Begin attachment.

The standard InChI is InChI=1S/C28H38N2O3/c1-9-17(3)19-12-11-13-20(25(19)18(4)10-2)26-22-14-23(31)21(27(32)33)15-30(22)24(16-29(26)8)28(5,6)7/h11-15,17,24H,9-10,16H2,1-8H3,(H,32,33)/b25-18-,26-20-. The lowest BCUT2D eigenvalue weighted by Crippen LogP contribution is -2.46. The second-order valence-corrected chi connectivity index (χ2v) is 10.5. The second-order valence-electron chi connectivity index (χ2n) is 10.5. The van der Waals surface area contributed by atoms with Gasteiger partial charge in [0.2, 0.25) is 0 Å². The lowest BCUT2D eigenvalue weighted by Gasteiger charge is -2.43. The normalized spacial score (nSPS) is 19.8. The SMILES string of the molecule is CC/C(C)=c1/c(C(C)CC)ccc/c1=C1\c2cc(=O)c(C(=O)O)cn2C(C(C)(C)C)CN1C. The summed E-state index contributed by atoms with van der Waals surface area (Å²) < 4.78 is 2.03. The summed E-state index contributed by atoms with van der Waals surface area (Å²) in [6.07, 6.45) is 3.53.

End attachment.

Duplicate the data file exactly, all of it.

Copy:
The standard InChI is InChI=1S/C28H38N2O3/c1-9-17(3)19-12-11-13-20(25(19)18(4)10-2)26-22-14-23(31)21(27(32)33)15-30(22)24(16-29(26)8)28(5,6)7/h11-15,17,24H,9-10,16H2,1-8H3,(H,32,33)/b25-18-,26-20-. The lowest BCUT2D eigenvalue weighted by Crippen LogP contribution is -2.46. The second-order valence-corrected chi connectivity index (χ2v) is 10.5. The second-order valence-electron chi connectivity index (χ2n) is 10.5. The van der Waals surface area contributed by atoms with Gasteiger partial charge in [0.2, 0.25) is 0 Å². The lowest BCUT2D eigenvalue weighted by Gasteiger charge is -2.43. The normalized spacial score (nSPS) is 19.8. The SMILES string of the molecule is CC/C(C)=c1/c(C(C)CC)ccc/c1=C1\c2cc(=O)c(C(=O)O)cn2C(C(C)(C)C)CN1C. The summed E-state index contributed by atoms with van der Waals surface area (Å²) < 4.78 is 2.03. The summed E-state index contributed by atoms with van der Waals surface area (Å²) in [6.07, 6.45) is 3.53.